The problem with cherry-picking is that it’s easy to give into our biases, so we don’t learn and grow. Our philosophy ends up describing life rather than providing a means to make it livable. Buddha didn’t recommend taking anything on blind faith or blind doubt.


By Upasaka Chushu 

Sometimes it’s easier to describe something by saying what it’s not—Buddhadharma uses that method a lot.

So, let’s use it on Buddhism! There are whole Suttas where the Buddha says what this Path isn’t. Then he lets people figure out what it is by the process of elimination. Here are six schools of thought that Buddha criticized.

Material hedonism

1) Amoralism

Purana Kassapa, who claimed to be omniscient, taught that there was no such  thing as karma. Nothing is inherently good or bad, and there’s no such thing as merit or demerit. Actions still have consequences, but that has nothing to do with their morality. In the end, taking a life and saving one are equal. This is similar to moral nihilism or relativism which is common in these post-modern times.


Makkhali Gosala, of the Ajivika school, believed that everything came down to destiny. Free will is an illusion, so the most practical thing to do is surrender to the principles of the universe.

The Ajivikans believed that all things were made of atoms, and that atoms were created by cosmic laws. Since everything’s atomic, there can’t be free will—just cyclic cause and effect going on forever. Even liberation is predetermined and has nothing to do with karma. This is similar to physicalism, where everything is matter and energy. The mind, or consciousness, is an emergent quality of the brain. We’re expressions of the universe and shaped by nature.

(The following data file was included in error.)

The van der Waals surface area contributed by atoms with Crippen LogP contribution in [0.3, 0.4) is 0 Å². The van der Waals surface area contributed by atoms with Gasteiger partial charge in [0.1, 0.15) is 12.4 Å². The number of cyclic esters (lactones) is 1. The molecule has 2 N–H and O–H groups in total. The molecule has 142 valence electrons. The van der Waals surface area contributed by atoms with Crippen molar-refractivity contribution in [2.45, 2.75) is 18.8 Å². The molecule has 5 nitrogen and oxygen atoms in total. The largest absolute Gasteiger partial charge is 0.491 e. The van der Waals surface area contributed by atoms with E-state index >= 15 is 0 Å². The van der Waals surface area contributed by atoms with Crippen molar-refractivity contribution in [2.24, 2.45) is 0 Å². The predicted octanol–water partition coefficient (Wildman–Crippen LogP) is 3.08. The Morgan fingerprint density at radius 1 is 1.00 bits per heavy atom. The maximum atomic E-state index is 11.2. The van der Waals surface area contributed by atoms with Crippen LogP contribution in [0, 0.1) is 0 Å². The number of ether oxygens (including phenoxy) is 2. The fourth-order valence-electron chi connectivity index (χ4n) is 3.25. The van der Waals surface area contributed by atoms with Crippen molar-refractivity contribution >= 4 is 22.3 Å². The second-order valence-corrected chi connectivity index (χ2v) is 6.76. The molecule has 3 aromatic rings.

3) Material hedonism

Ajita Kesakambali was a teacher of the Lokayata or Charvaka school. Charvakans were empiricists—they believed that valid knowledge can only come from the senses. Rationality can be helpful, but it’s unreliable.

Since they didn’t trust inference, they didn’t believe in reincarnation, karma, fate, liberation or the soul. They believed that maximizing pleasure and minimizing pain was the key to a good life. There’s no point in abstaining from the pleasures of life since death itself is liberation.

This is basically material hedonism. The material world is the only world, so we might as well enjoy ourselves and live for today.

4) Eternalism

Eternalism is the view that the soul or mind survives the body. It’s a central part of Vedanta and it’s present in most world religions.


Jains believe that the soul experiences rebirth based on its karma, and that ahimsa (non-violence) and restraint are keys to purifying the soul. One difference between Jainism and Buddhism is that Jains believe that the truth is pluralistic. Something can be yes and no at the same time. Buddha taught the Middle Way where it’s neither yes nor no.

Sanjaya Belatthiputta belonged to the Ajnana or no-knowledge school. They believed that all knowledge was impossible and that insight didn’t lead to liberation. If one doesn’t know something, because they lack adequate information about it, then they should suspend judgment. Since the Ajnanas believed that true knowledge was impossible, they suspended judgment indefinitely, including on metaphysical issues.

Since two “liberated” mystics can have different views on things, which one is right? It’s like with near-death experiences. One person might see Jesus and their loved ones in heaven, while others experience oneness with the Divine, a flock of unicorns, or nothing at all. Who’s right?